What can photography really achieve? In the unfamiliar city of Havana.I used my camera to achieve, or to testify to the ‘reality’ I envisioned. t was only about a kind of result – a result that all my subjects and I were waiting for - a result which is achieved through a camera lens and is called ‘photography’.
I and Cuba are separated by the distance between me and childhood memories.
As a photographer or someone with a camera, and also as a first-time visitor to Havana, Cuba, I'm wondering what I should capture: how should I capture it, and what I can capture, perhaps these two things are one and the same.
Perhaps, just like how Marc Riboud photographed China, capturing fleeting moments with a small camera or even a point-and-shoot, is the most "authentic" and fitting expression of my "tourist" identity. During this brief journey, I shouldn't see more than what the lens captures. However, people are more accustomed to defining authenticity through "depth." This depth pertains to ideology, to the imaginative relationships built upon ideology.
Just as seen in documentary photography, when people confront historical events, they can choose to confront the events themselves, but they can also reflect on them from a human, individual, and small-scale perspective. Just as a small flag can represent a hurricane, a rolled-up carpet can signify the departure of a president. Thus, when faced with unfamiliar things, we always have two kinds of depth. One is the overall macro stereotype, and the other is the micro looseness beneath the stereotype. Whether it's during the era of imperialist colonization or the post-Cold War period's perception of China, both of these depths coexist. Which of these depths is more real than the other?
Is a Cuba that resembles a political propaganda photograph more real, or is it the Cuba of young people waiting and wandering after the revolution? Both of these aspects exist in my experience as well. As a photographer from China, I begin with my own experiences to imagine scenes similar to these backgrounds, and that's the most fitting, isn't it? But I let these two coexist, placing them side by side, confirming and canceling each other out in mutual juxtaposition.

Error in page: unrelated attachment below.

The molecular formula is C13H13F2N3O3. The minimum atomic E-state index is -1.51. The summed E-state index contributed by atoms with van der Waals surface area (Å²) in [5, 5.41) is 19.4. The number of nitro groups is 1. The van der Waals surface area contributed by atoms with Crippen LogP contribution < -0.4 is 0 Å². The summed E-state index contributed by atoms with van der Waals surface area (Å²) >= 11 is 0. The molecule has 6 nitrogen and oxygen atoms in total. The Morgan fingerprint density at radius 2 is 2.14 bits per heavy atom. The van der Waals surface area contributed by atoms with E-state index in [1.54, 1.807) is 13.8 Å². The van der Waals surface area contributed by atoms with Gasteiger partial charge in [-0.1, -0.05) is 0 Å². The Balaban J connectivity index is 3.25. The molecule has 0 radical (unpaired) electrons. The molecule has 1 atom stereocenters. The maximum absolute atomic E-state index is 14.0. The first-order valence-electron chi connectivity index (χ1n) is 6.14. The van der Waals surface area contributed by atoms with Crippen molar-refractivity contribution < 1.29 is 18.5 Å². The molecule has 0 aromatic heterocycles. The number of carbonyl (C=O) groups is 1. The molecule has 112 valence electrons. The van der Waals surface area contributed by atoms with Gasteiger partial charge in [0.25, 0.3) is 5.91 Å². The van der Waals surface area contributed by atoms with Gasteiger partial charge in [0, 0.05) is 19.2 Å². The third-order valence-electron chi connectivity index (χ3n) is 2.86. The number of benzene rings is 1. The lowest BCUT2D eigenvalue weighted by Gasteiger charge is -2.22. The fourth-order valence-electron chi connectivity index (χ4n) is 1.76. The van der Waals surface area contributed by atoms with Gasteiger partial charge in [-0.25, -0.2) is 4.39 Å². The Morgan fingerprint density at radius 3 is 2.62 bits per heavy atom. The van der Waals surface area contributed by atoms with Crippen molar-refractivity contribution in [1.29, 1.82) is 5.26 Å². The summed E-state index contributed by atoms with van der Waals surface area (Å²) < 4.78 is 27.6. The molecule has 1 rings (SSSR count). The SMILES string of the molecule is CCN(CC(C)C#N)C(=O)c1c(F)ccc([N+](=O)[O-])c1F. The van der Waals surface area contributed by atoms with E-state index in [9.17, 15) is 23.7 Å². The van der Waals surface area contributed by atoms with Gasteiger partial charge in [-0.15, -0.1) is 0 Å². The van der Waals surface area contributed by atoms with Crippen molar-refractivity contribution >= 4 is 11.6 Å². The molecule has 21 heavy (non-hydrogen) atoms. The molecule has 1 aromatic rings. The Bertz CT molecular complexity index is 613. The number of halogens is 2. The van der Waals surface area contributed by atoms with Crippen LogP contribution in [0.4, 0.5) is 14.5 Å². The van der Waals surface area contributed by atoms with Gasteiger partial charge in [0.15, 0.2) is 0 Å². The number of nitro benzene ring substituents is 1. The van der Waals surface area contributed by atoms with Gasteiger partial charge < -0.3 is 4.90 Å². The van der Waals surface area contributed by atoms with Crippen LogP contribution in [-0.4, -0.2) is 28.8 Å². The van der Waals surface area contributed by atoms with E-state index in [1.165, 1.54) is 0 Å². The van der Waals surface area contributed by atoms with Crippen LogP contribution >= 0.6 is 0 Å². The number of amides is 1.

I gradually captured some young people in Havana. I placed them on the nighttime streets or in photography studios with colorful backgrounds. I greeted and shook hands with each person I photographed. I was captivated by this process - we were both suspicious, each wondering what we were really doing together. Were they performing in front of my camera? Was I directing them to achieve the images I had in mind? A camera can serve both as a tool for documentation and as a means of creating art. I have no intention of judging which one is closer to the essence of photography. Perhaps, in the end, this entire series of photos is just my imagined Cuba, even if it has no connection to "reality." I used my camera to reach or validate the "reality" I envisioned - maybe this is the true pleasure I, as a photographer, derive from it.
我陆续拍摄了一些身在哈瓦那的年轻人，我把它们置身于夜晚的街道上或者有带颜色背景的摄影棚中，我和每一个被拍摄的对象打了招呼，握了手，我着迷于这个过程 - 我们彼此在猜忌，各自猜测着我们一起到底正在做些什么，他们在我镜头前表演么？我在导演他们以达到我预想的画面么？相机可以达到纪录的功能，也可以达到绘画的功能，我无意于评判哪一个更接近与摄影的本质。也许最终这一系列所有的照片只是我最终脑海中想象的古巴，即使和“真实”毫无关系我也利用我的相机抵达或者说验证了我预想的“真实”- 也许这是我作为摄影师得到的真正的快感。